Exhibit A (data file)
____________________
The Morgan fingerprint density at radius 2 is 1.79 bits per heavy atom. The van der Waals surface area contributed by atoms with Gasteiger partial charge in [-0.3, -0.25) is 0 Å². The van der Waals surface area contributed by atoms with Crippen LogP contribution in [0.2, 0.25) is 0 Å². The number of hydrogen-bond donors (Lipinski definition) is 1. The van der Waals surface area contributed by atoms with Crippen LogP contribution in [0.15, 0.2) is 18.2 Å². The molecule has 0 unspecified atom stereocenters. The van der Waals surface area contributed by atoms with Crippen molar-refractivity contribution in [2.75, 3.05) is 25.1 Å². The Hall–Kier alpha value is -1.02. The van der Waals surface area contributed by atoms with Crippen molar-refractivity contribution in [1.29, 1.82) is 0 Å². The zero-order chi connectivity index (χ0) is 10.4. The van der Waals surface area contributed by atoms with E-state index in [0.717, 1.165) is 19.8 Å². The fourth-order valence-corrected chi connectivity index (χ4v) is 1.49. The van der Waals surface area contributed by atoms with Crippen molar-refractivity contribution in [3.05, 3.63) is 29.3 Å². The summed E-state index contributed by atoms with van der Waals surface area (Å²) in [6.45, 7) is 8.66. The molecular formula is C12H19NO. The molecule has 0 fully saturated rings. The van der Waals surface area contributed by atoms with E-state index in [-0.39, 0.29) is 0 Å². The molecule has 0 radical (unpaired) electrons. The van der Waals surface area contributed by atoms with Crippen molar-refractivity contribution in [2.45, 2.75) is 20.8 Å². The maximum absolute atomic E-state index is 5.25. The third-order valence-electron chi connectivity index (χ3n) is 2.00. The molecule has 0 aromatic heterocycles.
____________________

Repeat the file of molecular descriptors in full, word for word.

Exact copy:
The Morgan fingerprint density at radius 2 is 1.79 bits per heavy atom. The van der Waals surface area contributed by atoms with Gasteiger partial charge in [-0.3, -0.25) is 0 Å². The van der Waals surface area contributed by atoms with Crippen LogP contribution in [0.2, 0.25) is 0 Å². The number of hydrogen-bond donors (Lipinski definition) is 1. The van der Waals surface area contributed by atoms with Crippen LogP contribution in [0.15, 0.2) is 18.2 Å². The molecule has 0 unspecified atom stereocenters. The van der Waals surface area contributed by atoms with Crippen molar-refractivity contribution in [2.75, 3.05) is 25.1 Å². The Hall–Kier alpha value is -1.02. The van der Waals surface area contributed by atoms with Crippen molar-refractivity contribution in [1.29, 1.82) is 0 Å². The zero-order chi connectivity index (χ0) is 10.4. The van der Waals surface area contributed by atoms with E-state index in [0.717, 1.165) is 19.8 Å². The fourth-order valence-corrected chi connectivity index (χ4v) is 1.49. The van der Waals surface area contributed by atoms with Crippen molar-refractivity contribution in [3.05, 3.63) is 29.3 Å². The summed E-state index contributed by atoms with van der Waals surface area (Å²) in [6.45, 7) is 8.66. The molecular formula is C12H19NO. The molecule has 0 fully saturated rings. The van der Waals surface area contributed by atoms with E-state index in [-0.39, 0.29) is 0 Å². The molecule has 0 radical (unpaired) electrons. The van der Waals surface area contributed by atoms with Crippen molar-refractivity contribution in [2.45, 2.75) is 20.8 Å². The maximum absolute atomic E-state index is 5.25. The third-order valence-electron chi connectivity index (χ3n) is 2.00. The molecule has 0 aromatic heterocycles.